AUTUMN 2015: Indian Summer gives way to general yuckiness....

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It's December 28th 2015 and time for the last post of the year. I could fill this one with flood-related images but they are everywhere around the media so instead we'll concentrate on some better aspects! That Indian Summer - wow! It seems such a distant memory now but I'll try and bring it back to life. Day upon October day of light winds, work outside at times guiding, or just pleasure fishing and wildlife watching. At low tide I would wander the rocky reef south of Borth, fishing or just lazing about....

fishing borth

As evenings fell, vast shoals of mackerel would move in to harry the whitebait: you could have caught however many you wanted....

sunset Borth Reef

Days rounded off with  stunning sunsets...

sunset Borth Reef

One early evening I saw and photographed a remarkable spectacle as the mackerel herded thousands of whitebait against the rocks before charging through them, eating as many as possible. The terrified small fish did their best to escape...

mackerel feeding frenzy

...some stranding themselves on the rocks in the process...

mackerel feeding frenzy

whitebait

Meanwhile every seabird in the vicinity was getting in on the feeding-frenzy

seabird feeding frenzy

Tough business being a whitebait, if you ask me!

A few more trips to the Llyn Peninsula to walk, fish or just gaze: Bardsey Lighthouse...

Bardsey Sound

Porth Colmon...

Porth Colmon

The 31st saw the annual Lantern Procession in Machynlleth. It was a chilly night, to the extent that condensation on my lens was a real problem, but I managed a few shots all the same....

fireworks

fireworks

But the forecast models were by now starting to threaten change. On November 1st, determined to make the most of the bright conditions, I walked over to Glaspwll in the Llyfnant Valley, where the colours were stunning as they usually are in early November:

Glaspwll

at Glaspwll

at Glaspwll


at Glaspwll

On the 2nd I visited an old favourite spot, Cardiac Hill on Bardsey Sound. First cast and I had these:

mackerel

With a few more fish in the bag I climbed back up the cliffs and had a leisurely amble along their tops. This is the one bit you are advised to avoid - not a good spot for a slip!

Trwyn Maen Melyn

I liked the low-angle light here though!

sheeptracks

Up above, a few Parasol mushrooms were to be had. It literally felt like the last day of summer.

Uwchmynydd

The following weekend I had to go and give a talk at Oriel Plas Glyn y Wedd and this was what greeted me out on the road beyond Pwllheli.

flooding

flooding

And since that day it has seemingly been endless. I think we've had two hoar-frosts since November 1st, there's been one instance of snow on the tops and it has been insanely mild and windy: indeed it looks as though December 2015 could end up milder than all but one or two of the Novembers in the entire record!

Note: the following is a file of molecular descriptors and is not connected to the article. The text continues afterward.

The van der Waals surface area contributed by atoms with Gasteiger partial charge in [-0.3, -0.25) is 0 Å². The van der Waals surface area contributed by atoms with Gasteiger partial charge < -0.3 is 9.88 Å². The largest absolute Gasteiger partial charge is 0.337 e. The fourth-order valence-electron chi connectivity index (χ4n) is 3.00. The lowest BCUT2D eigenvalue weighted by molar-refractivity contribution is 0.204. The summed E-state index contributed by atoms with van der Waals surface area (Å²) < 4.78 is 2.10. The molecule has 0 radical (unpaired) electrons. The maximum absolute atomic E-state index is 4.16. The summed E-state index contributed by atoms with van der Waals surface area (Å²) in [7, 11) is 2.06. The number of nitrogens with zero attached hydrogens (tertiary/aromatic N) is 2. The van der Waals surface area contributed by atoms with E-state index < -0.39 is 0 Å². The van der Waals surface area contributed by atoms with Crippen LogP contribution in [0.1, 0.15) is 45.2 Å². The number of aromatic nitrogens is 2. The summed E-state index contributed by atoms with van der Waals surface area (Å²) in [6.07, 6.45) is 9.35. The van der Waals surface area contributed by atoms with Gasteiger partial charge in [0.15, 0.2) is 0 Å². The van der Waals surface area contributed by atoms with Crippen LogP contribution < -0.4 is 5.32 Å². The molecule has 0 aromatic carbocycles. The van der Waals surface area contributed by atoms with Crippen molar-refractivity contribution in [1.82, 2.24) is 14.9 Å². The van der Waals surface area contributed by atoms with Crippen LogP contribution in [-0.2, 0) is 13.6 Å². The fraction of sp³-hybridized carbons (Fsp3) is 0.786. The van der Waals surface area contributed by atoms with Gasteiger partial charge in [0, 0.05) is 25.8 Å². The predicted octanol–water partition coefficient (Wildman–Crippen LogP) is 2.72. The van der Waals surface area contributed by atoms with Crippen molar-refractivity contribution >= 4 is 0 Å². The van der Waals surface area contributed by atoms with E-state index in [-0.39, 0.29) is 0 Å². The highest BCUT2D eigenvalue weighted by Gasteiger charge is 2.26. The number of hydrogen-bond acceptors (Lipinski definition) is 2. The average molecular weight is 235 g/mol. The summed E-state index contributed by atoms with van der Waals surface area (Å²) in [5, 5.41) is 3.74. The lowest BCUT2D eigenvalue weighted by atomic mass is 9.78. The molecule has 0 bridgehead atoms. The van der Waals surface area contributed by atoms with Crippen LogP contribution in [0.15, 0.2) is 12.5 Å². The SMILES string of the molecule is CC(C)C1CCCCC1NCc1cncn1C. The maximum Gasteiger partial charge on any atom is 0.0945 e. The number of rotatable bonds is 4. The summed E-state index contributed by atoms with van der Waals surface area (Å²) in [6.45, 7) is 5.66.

The sea's mostly been too rough to go fishing and fellow anglers speak in terms of cabin-fever. The occasional brighter spell did allow for a bracing walk or two but the wind has been almost incessant!

sea at borth

camel rock

The conditions did provide a good amount of seaweed for the veg-garden's annual mulch:

seaweed at Borth

Through December, Wales has suffered from two things in particular: excessive rainfall and dullness. The photo below sums it up. It shows the flood-barriers that are locked across the main A487 on the way out to Dyfi Bridge. The police have to request the County Council to close them, but the system works by and large, and has prevented a lot of the incidents that were a familiar sight in years past. This was taken one Sunday as another flood was receding - there have been several.

floodgates A487

In this instance the river rose quickly to within just a centimetre of its November 18th 2009 record level of 4.03 metres. The strength of the flood is evident below - the water took out a fairly long section of steel railings and large kerbstones.

flood damage A487

flood damage A487

flood damage A487

Damaging floods like these are dominating the news right now, of course, and will continue to do so. UK 24 and 48 hour rainfall records have fallen - 341 millimetres in 24 hours at Honister in the Lake District is a phenomenal amount of rain by anywhere's standards. Is there any let-up in the offing? Not yet. Wednesday 30th sees another very wet day with a risk of more disruption.

Convective weather has been scarce though: much of the rain has been dynamic in nature, the result of filaments of very moist air caught up in the warm sectors of low after low conveyoring NE across the Atlantic. I did hear thunder twice in December - just isolated strikes after nightfall. The nearest I got to anything interesting was this - on the evening of December 15th. It looks like the updraught of a supercell on the Great Plains!

pseudocell!

pseudocell!

2015 has not been the most productive in recent years from a weather photography perspective, but that's something nobody has much control over. I daresay some press photographers are making a mint up in N England but I'm keeping out of the way - the people up there have more pressing needs right now and, after all, I have many images of floods from over the years.  So once again it's time to wish all my readers a happy 2016 - a dryer one hopefully!

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